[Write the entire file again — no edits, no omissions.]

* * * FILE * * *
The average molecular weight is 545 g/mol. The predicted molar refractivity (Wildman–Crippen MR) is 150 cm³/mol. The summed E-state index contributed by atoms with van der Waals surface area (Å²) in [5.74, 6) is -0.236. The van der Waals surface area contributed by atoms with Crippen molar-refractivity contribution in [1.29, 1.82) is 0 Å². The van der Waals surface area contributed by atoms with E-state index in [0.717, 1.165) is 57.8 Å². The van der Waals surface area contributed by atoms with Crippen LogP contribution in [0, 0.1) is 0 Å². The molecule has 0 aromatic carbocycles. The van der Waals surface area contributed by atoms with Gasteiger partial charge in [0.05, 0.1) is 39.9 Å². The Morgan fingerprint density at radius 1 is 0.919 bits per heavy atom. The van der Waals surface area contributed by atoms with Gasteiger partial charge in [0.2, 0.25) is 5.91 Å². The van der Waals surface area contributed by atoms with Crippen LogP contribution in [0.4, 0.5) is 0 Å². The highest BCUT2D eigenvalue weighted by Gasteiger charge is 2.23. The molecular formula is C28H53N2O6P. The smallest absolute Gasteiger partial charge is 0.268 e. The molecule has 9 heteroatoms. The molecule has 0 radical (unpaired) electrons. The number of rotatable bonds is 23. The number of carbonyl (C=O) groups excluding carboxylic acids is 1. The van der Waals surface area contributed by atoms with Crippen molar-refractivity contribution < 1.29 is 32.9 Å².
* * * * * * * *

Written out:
The average molecular weight is 545 g/mol. The predicted molar refractivity (Wildman–Crippen MR) is 150 cm³/mol. The summed E-state index contributed by atoms with van der Waals surface area (Å²) in [5.74, 6) is -0.236. The van der Waals surface area contributed by atoms with Crippen molar-refractivity contribution in [1.29, 1.82) is 0 Å². The van der Waals surface area contributed by atoms with E-state index in [0.717, 1.165) is 57.8 Å². The van der Waals surface area contributed by atoms with Crippen LogP contribution in [0, 0.1) is 0 Å². The molecule has 0 aromatic carbocycles. The van der Waals surface area contributed by atoms with Gasteiger partial charge in [0.05, 0.1) is 39.9 Å². The Morgan fingerprint density at radius 1 is 0.919 bits per heavy atom. The van der Waals surface area contributed by atoms with Gasteiger partial charge in [0.2, 0.25) is 5.91 Å². The van der Waals surface area contributed by atoms with Crippen LogP contribution in [0.4, 0.5) is 0 Å². The highest BCUT2D eigenvalue weighted by Gasteiger charge is 2.23. The molecular formula is C28H53N2O6P. The smallest absolute Gasteiger partial charge is 0.268 e. The molecule has 9 heteroatoms. The molecule has 0 radical (unpaired) electrons. The number of rotatable bonds is 23. The number of carbonyl (C=O) groups excluding carboxylic acids is 1. The van der Waals surface area contributed by atoms with Crippen molar-refractivity contribution < 1.29 is 32.9 Å².